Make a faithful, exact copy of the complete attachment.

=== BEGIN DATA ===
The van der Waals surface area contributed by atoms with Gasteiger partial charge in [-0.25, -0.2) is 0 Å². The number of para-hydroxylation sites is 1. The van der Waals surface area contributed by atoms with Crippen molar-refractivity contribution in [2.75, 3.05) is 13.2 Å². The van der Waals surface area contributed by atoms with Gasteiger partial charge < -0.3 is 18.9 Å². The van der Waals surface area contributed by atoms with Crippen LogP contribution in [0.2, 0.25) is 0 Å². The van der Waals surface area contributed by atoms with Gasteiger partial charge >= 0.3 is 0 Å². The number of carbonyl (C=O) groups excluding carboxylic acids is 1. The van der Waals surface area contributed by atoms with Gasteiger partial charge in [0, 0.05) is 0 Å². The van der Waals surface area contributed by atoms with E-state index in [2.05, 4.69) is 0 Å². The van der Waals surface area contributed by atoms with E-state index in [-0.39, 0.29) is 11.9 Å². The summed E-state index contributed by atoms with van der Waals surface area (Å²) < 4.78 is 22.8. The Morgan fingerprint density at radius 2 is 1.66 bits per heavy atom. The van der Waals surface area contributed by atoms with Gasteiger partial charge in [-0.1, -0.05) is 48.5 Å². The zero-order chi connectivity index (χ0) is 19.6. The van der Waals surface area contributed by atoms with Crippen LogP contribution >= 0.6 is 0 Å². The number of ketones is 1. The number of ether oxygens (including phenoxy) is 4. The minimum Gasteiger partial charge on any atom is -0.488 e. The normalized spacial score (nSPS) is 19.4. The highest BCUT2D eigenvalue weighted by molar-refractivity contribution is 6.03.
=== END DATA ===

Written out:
The van der Waals surface area contributed by atoms with Gasteiger partial charge in [-0.25, -0.2) is 0 Å². The number of para-hydroxylation sites is 1. The van der Waals surface area contributed by atoms with Crippen molar-refractivity contribution in [2.75, 3.05) is 13.2 Å². The van der Waals surface area contributed by atoms with Gasteiger partial charge < -0.3 is 18.9 Å². The van der Waals surface area contributed by atoms with Crippen LogP contribution in [0.2, 0.25) is 0 Å². The van der Waals surface area contributed by atoms with Gasteiger partial charge >= 0.3 is 0 Å². The number of carbonyl (C=O) groups excluding carboxylic acids is 1. The van der Waals surface area contributed by atoms with Gasteiger partial charge in [0, 0.05) is 0 Å². The van der Waals surface area contributed by atoms with E-state index in [2.05, 4.69) is 0 Å². The van der Waals surface area contributed by atoms with E-state index in [-0.39, 0.29) is 11.9 Å². The summed E-state index contributed by atoms with van der Waals surface area (Å²) < 4.78 is 22.8. The Morgan fingerprint density at radius 2 is 1.66 bits per heavy atom. The van der Waals surface area contributed by atoms with Gasteiger partial charge in [-0.1, -0.05) is 48.5 Å². The zero-order chi connectivity index (χ0) is 19.6. The van der Waals surface area contributed by atoms with Crippen LogP contribution >= 0.6 is 0 Å². The number of ketones is 1. The number of ether oxygens (including phenoxy) is 4. The minimum Gasteiger partial charge on any atom is -0.488 e. The normalized spacial score (nSPS) is 19.4. The highest BCUT2D eigenvalue weighted by molar-refractivity contribution is 6.03.